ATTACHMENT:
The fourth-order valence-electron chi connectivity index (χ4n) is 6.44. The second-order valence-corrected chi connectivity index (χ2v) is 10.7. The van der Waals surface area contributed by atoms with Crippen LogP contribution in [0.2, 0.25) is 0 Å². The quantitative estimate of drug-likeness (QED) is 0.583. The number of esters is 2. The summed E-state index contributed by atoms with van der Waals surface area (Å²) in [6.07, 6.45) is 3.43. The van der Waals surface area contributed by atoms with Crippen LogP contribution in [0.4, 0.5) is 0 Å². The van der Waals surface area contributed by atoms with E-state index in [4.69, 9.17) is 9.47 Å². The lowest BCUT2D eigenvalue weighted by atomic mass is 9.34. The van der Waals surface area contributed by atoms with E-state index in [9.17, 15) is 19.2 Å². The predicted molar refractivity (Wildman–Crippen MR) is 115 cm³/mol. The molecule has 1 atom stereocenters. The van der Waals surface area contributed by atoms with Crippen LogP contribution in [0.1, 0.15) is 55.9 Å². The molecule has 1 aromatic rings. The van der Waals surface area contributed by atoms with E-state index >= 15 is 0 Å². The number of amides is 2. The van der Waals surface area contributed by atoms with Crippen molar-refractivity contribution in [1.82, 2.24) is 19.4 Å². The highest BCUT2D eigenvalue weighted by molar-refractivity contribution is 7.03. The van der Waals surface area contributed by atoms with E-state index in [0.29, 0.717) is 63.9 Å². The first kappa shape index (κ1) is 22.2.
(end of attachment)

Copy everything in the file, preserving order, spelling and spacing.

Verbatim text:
The fourth-order valence-electron chi connectivity index (χ4n) is 6.44. The second-order valence-corrected chi connectivity index (χ2v) is 10.7. The van der Waals surface area contributed by atoms with Crippen LogP contribution in [0.2, 0.25) is 0 Å². The quantitative estimate of drug-likeness (QED) is 0.583. The number of esters is 2. The summed E-state index contributed by atoms with van der Waals surface area (Å²) in [6.07, 6.45) is 3.43. The van der Waals surface area contributed by atoms with Crippen LogP contribution in [0.4, 0.5) is 0 Å². The van der Waals surface area contributed by atoms with E-state index in [4.69, 9.17) is 9.47 Å². The lowest BCUT2D eigenvalue weighted by atomic mass is 9.34. The van der Waals surface area contributed by atoms with E-state index in [9.17, 15) is 19.2 Å². The predicted molar refractivity (Wildman–Crippen MR) is 115 cm³/mol. The molecule has 1 atom stereocenters. The van der Waals surface area contributed by atoms with Crippen LogP contribution in [0.1, 0.15) is 55.9 Å². The molecule has 1 aromatic rings. The van der Waals surface area contributed by atoms with E-state index >= 15 is 0 Å². The number of amides is 2. The van der Waals surface area contributed by atoms with Crippen molar-refractivity contribution in [1.82, 2.24) is 19.4 Å². The highest BCUT2D eigenvalue weighted by molar-refractivity contribution is 7.03. The van der Waals surface area contributed by atoms with E-state index in [0.29, 0.717) is 63.9 Å². The first kappa shape index (κ1) is 22.2.